Wonderful wire! What would we do without it? Using wire in jewellery making is essential, it is impossible to avoid it. Wire is one of the most important materials we have at our fingertips. So I just had to share a few of my experiences of using this wonderful material.
Firstly I think I need to mention that wire is measured in different ways. I have to admit that I get in a tangle if I try to use ‘gauge’ as the measurement for wire due to the fact that there is an American and a British variety. So I always use millimetres as a measure both when buying and in my work. If I come across a publication that uses ‘gauges’ I suffer an internal groan because I know that basically I’m going to have to work out the dimensions myself. So just be aware of the differences and use the system that suits you best.
Now let’s look at the variety of wire available. Wire comes in many different forms and all the different shapes and sizes have a use when using wire in jewellery making. However, my musings would go on and on for days if I covered them all here. So I have narrowed it down to the ones I have used the most. There are 3 that I have found to be essential;
No surprises – this is wire that is round. It can make wonderful fluid forms, jump rings, wrapped wire designs and more. It is available in many sizes. From very fine upwards. For wire wrapped jewellery making you will most likely need something fine. This will be the smaller end of the scale 0.4 – 0.5mm diameter. Jewellery findings like jump rings are going to start from 0.6 and go infinitely up, depending on your preferred scale of working. Ear wires are best made from 0.8mm round wire. This is strong enough yet fine enough to be comfortable. Often wire that is above 4mm diameter is called bar.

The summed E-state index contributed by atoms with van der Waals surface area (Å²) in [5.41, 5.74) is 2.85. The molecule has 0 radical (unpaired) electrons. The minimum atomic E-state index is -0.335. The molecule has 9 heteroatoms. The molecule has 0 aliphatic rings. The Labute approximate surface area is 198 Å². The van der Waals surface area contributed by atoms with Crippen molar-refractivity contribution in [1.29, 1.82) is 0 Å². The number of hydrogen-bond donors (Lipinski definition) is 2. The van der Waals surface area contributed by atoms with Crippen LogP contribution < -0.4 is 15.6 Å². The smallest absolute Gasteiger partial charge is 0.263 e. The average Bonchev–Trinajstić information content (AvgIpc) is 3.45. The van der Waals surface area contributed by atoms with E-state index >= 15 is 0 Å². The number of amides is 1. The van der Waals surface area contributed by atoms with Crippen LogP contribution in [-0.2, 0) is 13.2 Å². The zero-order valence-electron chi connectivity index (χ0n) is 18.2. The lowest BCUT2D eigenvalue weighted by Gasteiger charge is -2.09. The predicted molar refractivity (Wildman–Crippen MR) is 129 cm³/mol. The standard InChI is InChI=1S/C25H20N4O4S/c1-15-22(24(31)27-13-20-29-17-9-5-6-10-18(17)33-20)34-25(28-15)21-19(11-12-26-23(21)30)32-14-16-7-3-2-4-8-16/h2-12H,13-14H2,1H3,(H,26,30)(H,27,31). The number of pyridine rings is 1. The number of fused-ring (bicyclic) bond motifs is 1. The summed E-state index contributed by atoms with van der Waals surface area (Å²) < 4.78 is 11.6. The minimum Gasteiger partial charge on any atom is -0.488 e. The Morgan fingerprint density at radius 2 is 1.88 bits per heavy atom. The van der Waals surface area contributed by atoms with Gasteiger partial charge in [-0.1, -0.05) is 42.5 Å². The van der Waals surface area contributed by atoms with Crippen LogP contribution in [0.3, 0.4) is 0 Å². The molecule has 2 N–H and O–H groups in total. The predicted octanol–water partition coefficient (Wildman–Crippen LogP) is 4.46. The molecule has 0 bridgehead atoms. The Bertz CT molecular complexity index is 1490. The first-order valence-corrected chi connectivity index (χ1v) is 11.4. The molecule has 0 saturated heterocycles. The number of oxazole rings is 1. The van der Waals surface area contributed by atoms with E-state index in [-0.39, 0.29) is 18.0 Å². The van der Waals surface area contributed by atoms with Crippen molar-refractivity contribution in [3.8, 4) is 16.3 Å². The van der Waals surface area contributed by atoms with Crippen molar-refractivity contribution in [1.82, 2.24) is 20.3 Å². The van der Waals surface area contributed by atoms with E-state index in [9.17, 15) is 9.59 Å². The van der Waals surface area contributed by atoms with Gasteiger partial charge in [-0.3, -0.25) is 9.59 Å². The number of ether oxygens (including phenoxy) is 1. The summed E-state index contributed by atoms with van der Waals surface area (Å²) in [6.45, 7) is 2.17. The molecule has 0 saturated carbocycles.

Bear in mind when buying wire that the upwards scaling is not as straight forward as it first seems. Don’t expect a piece of 2mm wire the same length as a piece of 4mm wire to be half the price. As you can see in the diagram here the bigger circle has roughly double the diameter of the smaller, two circles will fit in to the larger side by side. But the total area of the larger circle is much more than double the area of the smaller.
This type of wire is very useful. It is literally ‘D’ shaped so it is round wire that looks like it’s been cut in half. It is great for rings and bangles. The flat profile is usually turned inwards – with the curve out. So this makes comfortable rings but with a rounded look. Basically it has the ability to give a pleasing rounded form without the extra bulk of totally round wire. Again it is available in small up to fairly large sizes. It is measured in two dimensions. So there is both a width and height measurement to take in to account when buying.
Often dismissed – square wire is great when using wire in jewellery making. It does need a bit more skill as it will twist when coiled or bent. So skill is needed and constant re-shaping whilst forming to maintain the true square form of the wire. But it gives a totally different look and feel to jewellery. You can often create a more contemporary look to your design just by changing from round to square wire. It makes great bangles and is available in quite large dimensions – again as you go larger it may be called bar. One of the best novelty uses is for twisting. If you twist a single strand of round wire – it will just stay round. If you twist a single strand of square wire it will give a fantastic ‘barley’ twist effect. Just make sure you anneal it evenly.